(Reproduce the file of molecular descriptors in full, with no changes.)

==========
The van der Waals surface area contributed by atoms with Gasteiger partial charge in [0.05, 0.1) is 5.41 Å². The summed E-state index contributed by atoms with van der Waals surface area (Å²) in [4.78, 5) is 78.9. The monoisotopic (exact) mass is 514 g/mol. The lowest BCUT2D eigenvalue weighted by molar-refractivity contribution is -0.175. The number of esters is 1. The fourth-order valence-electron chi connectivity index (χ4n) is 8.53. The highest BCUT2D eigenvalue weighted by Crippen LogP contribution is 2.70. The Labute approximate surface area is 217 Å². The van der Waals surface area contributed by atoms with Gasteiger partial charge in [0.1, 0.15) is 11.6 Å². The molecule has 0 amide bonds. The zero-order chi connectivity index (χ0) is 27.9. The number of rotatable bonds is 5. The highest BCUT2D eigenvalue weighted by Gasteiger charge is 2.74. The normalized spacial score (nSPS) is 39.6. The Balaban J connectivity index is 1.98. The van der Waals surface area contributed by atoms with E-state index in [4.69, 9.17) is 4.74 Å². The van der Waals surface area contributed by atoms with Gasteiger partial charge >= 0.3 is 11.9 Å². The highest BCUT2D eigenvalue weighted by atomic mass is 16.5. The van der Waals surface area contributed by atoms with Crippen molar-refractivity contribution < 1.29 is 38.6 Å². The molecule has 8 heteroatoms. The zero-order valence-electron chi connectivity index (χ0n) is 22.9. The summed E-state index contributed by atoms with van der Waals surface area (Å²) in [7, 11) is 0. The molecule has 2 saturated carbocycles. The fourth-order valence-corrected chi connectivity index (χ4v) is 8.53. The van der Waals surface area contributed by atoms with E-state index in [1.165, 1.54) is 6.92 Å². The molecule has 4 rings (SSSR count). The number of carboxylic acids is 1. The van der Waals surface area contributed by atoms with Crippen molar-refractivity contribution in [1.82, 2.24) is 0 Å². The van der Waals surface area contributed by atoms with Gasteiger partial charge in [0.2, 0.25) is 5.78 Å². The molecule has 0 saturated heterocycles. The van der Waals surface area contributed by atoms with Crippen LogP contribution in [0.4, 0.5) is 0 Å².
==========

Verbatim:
The van der Waals surface area contributed by atoms with Gasteiger partial charge in [0.05, 0.1) is 5.41 Å². The summed E-state index contributed by atoms with van der Waals surface area (Å²) in [4.78, 5) is 78.9. The monoisotopic (exact) mass is 514 g/mol. The lowest BCUT2D eigenvalue weighted by molar-refractivity contribution is -0.175. The number of esters is 1. The fourth-order valence-electron chi connectivity index (χ4n) is 8.53. The highest BCUT2D eigenvalue weighted by Crippen LogP contribution is 2.70. The Labute approximate surface area is 217 Å². The van der Waals surface area contributed by atoms with Gasteiger partial charge in [0.1, 0.15) is 11.6 Å². The molecule has 0 amide bonds. The zero-order chi connectivity index (χ0) is 27.9. The number of rotatable bonds is 5. The highest BCUT2D eigenvalue weighted by Gasteiger charge is 2.74. The normalized spacial score (nSPS) is 39.6. The Balaban J connectivity index is 1.98. The van der Waals surface area contributed by atoms with E-state index in [4.69, 9.17) is 4.74 Å². The van der Waals surface area contributed by atoms with Gasteiger partial charge >= 0.3 is 11.9 Å². The highest BCUT2D eigenvalue weighted by atomic mass is 16.5. The van der Waals surface area contributed by atoms with Crippen molar-refractivity contribution < 1.29 is 38.6 Å². The molecule has 8 heteroatoms. The zero-order valence-electron chi connectivity index (χ0n) is 22.9. The summed E-state index contributed by atoms with van der Waals surface area (Å²) in [7, 11) is 0. The molecule has 2 saturated carbocycles. The fourth-order valence-corrected chi connectivity index (χ4v) is 8.53. The van der Waals surface area contributed by atoms with E-state index in [1.165, 1.54) is 6.92 Å². The molecule has 4 rings (SSSR count). The number of carboxylic acids is 1. The van der Waals surface area contributed by atoms with Crippen molar-refractivity contribution in [1.82, 2.24) is 0 Å². The van der Waals surface area contributed by atoms with Gasteiger partial charge in [0.2, 0.25) is 5.78 Å². The molecule has 0 saturated heterocycles. The van der Waals surface area contributed by atoms with Crippen LogP contribution in [0.4, 0.5) is 0 Å².